MPs have voted to block Hungarian Prime Minister Viktor Orban's attempt to amend the constitution to bar the intake of refugees. This after right-wing Jobbik refused to support the bill - for not being tough enough.
The proposed constitutional amendment received 131 votes in the 199-seat parliament - a majority of 65.8 percent, a fraction shy of the two-thirds majority needed. Opposition parties boycotted the vote.
Orban's ruling right-wing Fidesz party had wanted to change the constitution to legalize its policy of refusing to accept EU quotas for taking in refugees.
The EU refugee quota proposal - advocated by Germany and agreed on by most EU countries in 2016 - aims to stem the flow of migrants into Italy and Greece and spread the burden of resettlement across EU members. Countries in Eastern and Central Europe have strongly opposed the plan, which aims to relocate 160,000 people, many of them fleeing war in Syria. Hungary has so far not yet accepted any of the 1,294 asylum-seekers allocated to it under the scheme.
Hungary has responded to the influx of refugees traveling along the so-called 'Balkan route' by erecting barbed-wire fences and deploying thousands of troops and police officers to secure the border, drawing harsh criticism from other EU countries.
Orban said in late October that Hungary is ready to sue the European Commission over mandatory refugee resettlement quotas. If Brussels does not take the issue off the table, Budapest will resist with "a big battle" and "a serious legal debate," he said.
Neighboring Austria has threatened Hungary with legal consequences if it refuses to take in refugees under the Dublin agreement, the key legal document regulating the handling of asylum-seekers.
Hungarian policemen along the temporary border fence on the Hungarian-Serbian border near Roszke, 180 kms southeast of Budapest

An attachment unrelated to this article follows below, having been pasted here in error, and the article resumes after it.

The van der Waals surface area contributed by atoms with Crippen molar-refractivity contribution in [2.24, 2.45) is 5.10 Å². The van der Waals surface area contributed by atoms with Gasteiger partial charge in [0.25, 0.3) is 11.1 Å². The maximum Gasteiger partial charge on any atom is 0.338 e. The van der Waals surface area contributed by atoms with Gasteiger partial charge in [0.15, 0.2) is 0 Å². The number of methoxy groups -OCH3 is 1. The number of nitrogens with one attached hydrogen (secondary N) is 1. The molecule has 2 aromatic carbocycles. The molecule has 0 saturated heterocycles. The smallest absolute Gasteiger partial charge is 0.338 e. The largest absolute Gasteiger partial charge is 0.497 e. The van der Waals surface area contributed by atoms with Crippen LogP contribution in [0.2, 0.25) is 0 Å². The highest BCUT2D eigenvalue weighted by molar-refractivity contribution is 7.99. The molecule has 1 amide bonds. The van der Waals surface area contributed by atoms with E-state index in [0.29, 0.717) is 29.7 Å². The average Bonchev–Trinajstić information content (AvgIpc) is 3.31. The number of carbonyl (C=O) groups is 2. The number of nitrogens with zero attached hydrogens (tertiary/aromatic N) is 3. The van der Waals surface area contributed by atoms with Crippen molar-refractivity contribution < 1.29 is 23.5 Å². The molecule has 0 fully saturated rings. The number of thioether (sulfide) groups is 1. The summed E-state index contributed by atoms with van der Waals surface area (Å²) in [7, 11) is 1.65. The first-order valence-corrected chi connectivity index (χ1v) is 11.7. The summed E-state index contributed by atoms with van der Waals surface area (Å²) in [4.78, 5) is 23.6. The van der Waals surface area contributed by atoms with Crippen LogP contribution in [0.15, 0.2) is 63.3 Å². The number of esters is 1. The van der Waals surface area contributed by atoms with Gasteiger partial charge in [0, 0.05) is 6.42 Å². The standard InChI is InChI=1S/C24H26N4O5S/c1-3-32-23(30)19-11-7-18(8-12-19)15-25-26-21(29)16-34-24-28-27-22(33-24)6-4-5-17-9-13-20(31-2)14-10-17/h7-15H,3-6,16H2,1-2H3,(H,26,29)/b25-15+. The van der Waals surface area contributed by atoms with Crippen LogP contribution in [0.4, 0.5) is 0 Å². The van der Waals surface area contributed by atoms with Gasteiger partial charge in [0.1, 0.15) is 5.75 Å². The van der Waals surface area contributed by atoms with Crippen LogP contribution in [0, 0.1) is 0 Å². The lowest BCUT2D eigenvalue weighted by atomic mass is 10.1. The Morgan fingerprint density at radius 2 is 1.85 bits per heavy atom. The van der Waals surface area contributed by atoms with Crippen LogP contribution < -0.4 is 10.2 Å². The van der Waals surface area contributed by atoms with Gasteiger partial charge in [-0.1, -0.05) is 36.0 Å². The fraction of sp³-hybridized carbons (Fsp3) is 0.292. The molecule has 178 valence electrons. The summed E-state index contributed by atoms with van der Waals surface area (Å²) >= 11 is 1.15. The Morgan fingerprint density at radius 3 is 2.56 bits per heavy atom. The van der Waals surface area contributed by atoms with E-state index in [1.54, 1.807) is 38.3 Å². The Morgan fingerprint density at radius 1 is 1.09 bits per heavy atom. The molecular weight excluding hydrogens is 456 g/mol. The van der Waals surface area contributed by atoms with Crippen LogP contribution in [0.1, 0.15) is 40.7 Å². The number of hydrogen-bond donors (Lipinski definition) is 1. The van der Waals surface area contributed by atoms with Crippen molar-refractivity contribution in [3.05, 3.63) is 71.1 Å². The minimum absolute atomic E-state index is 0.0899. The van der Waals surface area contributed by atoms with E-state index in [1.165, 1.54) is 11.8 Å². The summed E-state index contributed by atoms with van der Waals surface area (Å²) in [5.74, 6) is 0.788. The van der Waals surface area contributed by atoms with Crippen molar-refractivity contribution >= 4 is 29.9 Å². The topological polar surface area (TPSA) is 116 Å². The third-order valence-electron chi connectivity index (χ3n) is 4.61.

Jobbik nudging Orban further right
Jobbik is vying with the Socialists as the second most popular party in the country. Its leader, Gabor Vona, had agreed to vote for the bill on condition the government scrap a controversial cash-for-residency bond scheme - so-called 'residency bonds' sold via offshore companies - mainly designed for wealthy Russians, Chinese and people from the Middle East to avoid the planned changes.
"Neither poor nor rich migrants should be allowed to settle in Hungary," Vona said.
Since winning a majority in 2010 and reelection in 2014 Orban has espoused what he himself calls a form of illiberalism, undermining the role of critical media, toying with caps on judicial independence and talking tough on the issue of refugee quotas. But Orban's attempts to shake off the rise of Jobbik ahead of the next scheduled general election in 2018 by borrowing many of its often overtly racist sloganeering seem to be having the opposite effect, namely fueling Jobbik's further rise.
Orban later told parliament the government "would not give in to blackmail" and urged Jobbik not to connect the bond scheme with the change to the constitution.
The parliamentary ballot follows a referendum on October 2 in which 3.3 million voters backed Orban's rejection of the EU's refugee quota plan. The ballot was deemed invalid due to low turnout in the nation of nearly 10 million people, notwithstanding Orban's claim that the outcome was "a sweeping victory" over "Brussels bureaucrats." He then vowed to change the constitution to "reflect the will of the people."
jbh/kms (AFP, Reuters, AP)